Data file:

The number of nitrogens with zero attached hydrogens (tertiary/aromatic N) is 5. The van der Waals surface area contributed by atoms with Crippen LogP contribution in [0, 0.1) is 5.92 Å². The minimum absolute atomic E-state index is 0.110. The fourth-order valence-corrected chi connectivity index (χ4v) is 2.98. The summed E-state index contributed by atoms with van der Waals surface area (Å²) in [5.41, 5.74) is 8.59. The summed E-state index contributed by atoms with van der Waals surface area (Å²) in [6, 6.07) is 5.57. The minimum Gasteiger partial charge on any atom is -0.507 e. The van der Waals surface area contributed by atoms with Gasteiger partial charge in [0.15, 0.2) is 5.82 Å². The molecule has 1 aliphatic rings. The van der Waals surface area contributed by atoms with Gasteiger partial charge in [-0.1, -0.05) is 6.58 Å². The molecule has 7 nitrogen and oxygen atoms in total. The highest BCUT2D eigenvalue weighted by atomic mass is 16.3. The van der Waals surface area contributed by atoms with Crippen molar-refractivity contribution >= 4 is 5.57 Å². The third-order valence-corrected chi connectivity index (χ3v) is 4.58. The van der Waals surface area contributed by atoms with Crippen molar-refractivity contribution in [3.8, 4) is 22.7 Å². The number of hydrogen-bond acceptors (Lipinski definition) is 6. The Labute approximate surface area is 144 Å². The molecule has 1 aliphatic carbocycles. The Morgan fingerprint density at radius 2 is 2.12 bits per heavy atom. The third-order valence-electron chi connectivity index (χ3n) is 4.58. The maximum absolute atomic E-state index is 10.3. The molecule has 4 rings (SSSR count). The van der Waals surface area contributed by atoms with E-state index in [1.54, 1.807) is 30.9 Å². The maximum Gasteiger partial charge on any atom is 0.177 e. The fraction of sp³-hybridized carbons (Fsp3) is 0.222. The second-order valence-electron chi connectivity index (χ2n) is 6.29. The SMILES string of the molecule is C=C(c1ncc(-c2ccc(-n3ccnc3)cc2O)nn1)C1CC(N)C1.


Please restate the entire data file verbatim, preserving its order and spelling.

The number of nitrogens with zero attached hydrogens (tertiary/aromatic N) is 5. The van der Waals surface area contributed by atoms with Crippen LogP contribution in [0, 0.1) is 5.92 Å². The minimum absolute atomic E-state index is 0.110. The fourth-order valence-corrected chi connectivity index (χ4v) is 2.98. The summed E-state index contributed by atoms with van der Waals surface area (Å²) in [5.41, 5.74) is 8.59. The summed E-state index contributed by atoms with van der Waals surface area (Å²) in [6, 6.07) is 5.57. The minimum Gasteiger partial charge on any atom is -0.507 e. The van der Waals surface area contributed by atoms with Gasteiger partial charge in [0.15, 0.2) is 5.82 Å². The molecule has 1 aliphatic rings. The van der Waals surface area contributed by atoms with Gasteiger partial charge in [-0.1, -0.05) is 6.58 Å². The molecule has 7 nitrogen and oxygen atoms in total. The highest BCUT2D eigenvalue weighted by atomic mass is 16.3. The van der Waals surface area contributed by atoms with Crippen molar-refractivity contribution >= 4 is 5.57 Å². The third-order valence-corrected chi connectivity index (χ3v) is 4.58. The van der Waals surface area contributed by atoms with Crippen molar-refractivity contribution in [3.8, 4) is 22.7 Å². The number of hydrogen-bond acceptors (Lipinski definition) is 6. The Labute approximate surface area is 144 Å². The molecule has 1 aliphatic carbocycles. The Morgan fingerprint density at radius 2 is 2.12 bits per heavy atom. The third-order valence-electron chi connectivity index (χ3n) is 4.58. The maximum absolute atomic E-state index is 10.3. The molecule has 4 rings (SSSR count). The van der Waals surface area contributed by atoms with E-state index in [1.54, 1.807) is 30.9 Å². The maximum Gasteiger partial charge on any atom is 0.177 e. The fraction of sp³-hybridized carbons (Fsp3) is 0.222. The second-order valence-electron chi connectivity index (χ2n) is 6.29. The SMILES string of the molecule is C=C(c1ncc(-c2ccc(-n3ccnc3)cc2O)nn1)C1CC(N)C1.